What you need to know about visiting the UK from 1 January 2021

Please ensure you check the official UK Government website for updates prior to travelling.


Will EU, EEA or Swiss citizens need visas to travel to the UK?

If you are an EU, EEA and Swiss citizen, you can travel to the UK for holidays or short trips without needing a visa. You can cross the UK border using a valid passport which should be valid for the whole time you are in the UK.

Will EU, EEA or Swiss ID cards still be valid?

You will not be able to use an EU, EEA or Swiss national ID card to enter the UK from 1 October 2021, unless you:
• have settled or pre-settled status under the EU Settlement Scheme
• have an EU Settlement Scheme family permit
• have a frontier worker permit
• are an S2 Healthcare Visitor
• are a Swiss Service Provider

In these cases, you can continue to use your national ID card to enter the UK until at least 31 December 2025.
In other cases, find out if you need to apply for a visa to enter the UK.

How long will EU, EEA and Swiss citizens be able to stay in the UK without a visa?

Under the new system, if you are an EU, EEA, and Swiss citizen, you can continue to visit the UK without applying for a visa and in most cases, will be able to stay for up to six months. You may participate in a wide range of activities, including business-related activities such as meetings, events and conferences.
If you are travelling to the UK to carry out business activities from 1 January 2021, check if you need a visa before travel here: Check UK Visa requirements .

Can EU/EEA/Swiss citizens visiting the UK still use eGates?

You can use automatic eGates at some airports if you have a biometric symbol on the cover of your passport and you are 12 or over. Using the eGates is usually faster. Read the guide to faster travel through the UK border.

Has anything changed for non-EU/EEA citizens?

Nothing has changed for non-EU/EEA visitors following the end of the transition period. Find out if you’ll need to apply for a visa to enter the UK.

Border crossings and ferry terminals

What will the impact be at borders/ferry terminals?

Flights: Flights will continue and you should not experience any difference in security screening.
Eurostar/rail: When travelling between the UK and the EU, your rights as a rail passenger using either domestic or cross-border rail services remain unchanged.
Ferry services: The EU regulation on passengers’ rights is now UK law. It will continue to protect passengers on ferry services.

For further information on travel and passenger rights, and measures in place to minimise disruption, please see the official government information page.

How will border controls be managed when passengers are coming from Ireland?

The Common Travel Area (CTA) is a long-standing arrangement between the UK, the Crown Dependencies (Bailiwick of Jersey, Bailiwick of Guernsey and the Isle of Man) and Ireland that pre-dates both British and Irish membership of the EU and is not dependent on it. As a result, there will continue to be no routine immigration controls on journeys from within Ireland to the UK, with no immigration controls at all on the Northern Ireland – Ireland land border. The Government will continue to work closely with CTA partners to facilitate legitimate travel within the CTA while tackling abuse of these arrangements. You can check the common travel area guidance information page for additional details.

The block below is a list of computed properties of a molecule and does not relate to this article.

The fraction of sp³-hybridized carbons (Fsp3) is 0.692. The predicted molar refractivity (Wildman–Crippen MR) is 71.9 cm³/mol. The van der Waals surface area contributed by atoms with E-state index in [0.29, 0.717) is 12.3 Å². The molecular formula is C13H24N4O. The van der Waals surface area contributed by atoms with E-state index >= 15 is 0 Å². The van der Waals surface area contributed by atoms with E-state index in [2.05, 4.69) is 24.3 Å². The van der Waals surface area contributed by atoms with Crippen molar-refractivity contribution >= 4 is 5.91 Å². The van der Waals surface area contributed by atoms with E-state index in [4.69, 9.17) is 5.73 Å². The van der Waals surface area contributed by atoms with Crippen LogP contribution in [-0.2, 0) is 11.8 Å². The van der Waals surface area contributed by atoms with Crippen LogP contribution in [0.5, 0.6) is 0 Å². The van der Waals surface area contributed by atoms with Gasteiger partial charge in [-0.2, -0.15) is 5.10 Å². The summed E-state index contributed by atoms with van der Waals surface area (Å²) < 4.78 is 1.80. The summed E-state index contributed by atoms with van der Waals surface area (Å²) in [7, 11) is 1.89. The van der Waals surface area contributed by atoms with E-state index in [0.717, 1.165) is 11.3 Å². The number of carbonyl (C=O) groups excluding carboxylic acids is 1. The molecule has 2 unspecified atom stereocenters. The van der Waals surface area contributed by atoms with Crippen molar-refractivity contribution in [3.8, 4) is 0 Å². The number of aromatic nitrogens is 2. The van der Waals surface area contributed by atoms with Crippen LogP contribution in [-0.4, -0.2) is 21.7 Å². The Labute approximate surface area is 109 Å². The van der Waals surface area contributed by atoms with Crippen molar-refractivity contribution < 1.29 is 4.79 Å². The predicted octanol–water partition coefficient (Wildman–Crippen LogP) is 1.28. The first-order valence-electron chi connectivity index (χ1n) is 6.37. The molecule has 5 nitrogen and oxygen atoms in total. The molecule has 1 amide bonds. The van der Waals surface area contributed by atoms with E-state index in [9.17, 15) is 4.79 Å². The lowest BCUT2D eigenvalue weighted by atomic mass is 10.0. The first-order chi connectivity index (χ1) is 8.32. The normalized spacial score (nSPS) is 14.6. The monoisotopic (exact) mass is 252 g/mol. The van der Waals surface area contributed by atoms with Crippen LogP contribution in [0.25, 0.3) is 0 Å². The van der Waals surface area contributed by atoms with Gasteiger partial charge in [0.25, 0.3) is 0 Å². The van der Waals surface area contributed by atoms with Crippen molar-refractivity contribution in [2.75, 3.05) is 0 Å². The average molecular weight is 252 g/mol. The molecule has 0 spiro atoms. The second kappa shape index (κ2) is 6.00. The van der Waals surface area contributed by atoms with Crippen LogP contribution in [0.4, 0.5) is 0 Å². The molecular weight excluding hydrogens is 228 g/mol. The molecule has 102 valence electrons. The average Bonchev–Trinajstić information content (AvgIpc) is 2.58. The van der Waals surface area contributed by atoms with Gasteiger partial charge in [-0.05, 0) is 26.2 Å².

Will the Channel Islands, including Jersey and Guernsey, be exempt from passport requirements?

The Channel Islands, including Jersey and Guernsey, are part of the Common Travel Area (CTA) of the UK and therefore maintain the same changes and standard of immigration control as the UK.

Healthcare for EU citizens visiting the UK

Will European Health Insurance Cards (EHICs) be phased out?

If you are a visitor to the UK from an EU country and you fall ill or have a medical emergency during your temporary stay in England, you can continue to use a valid EHIC issued by your home country to access healthcare.

The EHIC is not an alternative to travel insurance. You should also have travel or health insurance that covers the duration of your trip.

Please see the UK Government website for more information for visitors on healthcare and documents you need to bring here: UK.GOV Brexit Information

Please note: The way you access healthcare in Scotland, Wales and Northern Ireland could be different from England. Please see the links below for more information:

Do EU citizens need travel insurance when they visit the UK?

The UK Government advises visitors to the UK to take out travel insurance. This means that you can reclaim any healthcare costs you are required to pay from your insurer. Check your insurance has the necessary healthcare coverage to make sure you can get the treatment you need during your visit.
For further details, please ensure you check gov.uk before you travel.

Due to COVID-19, there are currently strict testing and quarantine rules for entry into the UK. The specific regulations may vary from region to region. Please make sure you check out the latest guidelines:

  • England
  • Scotland
  • Wales
  • Northern Ireland

The border measures have been introduced to prevent the spread of new variants of Coronavirus into the UK.

What is the Passenger Locator Form?

In the 48 hours before you arrive in the UK from abroad you must complete a passenger locator form to give the UK Government your journey and contact details. This is part of the UK’s COVID-19 response.

Find out more about this and other documents you need to enter the UK.


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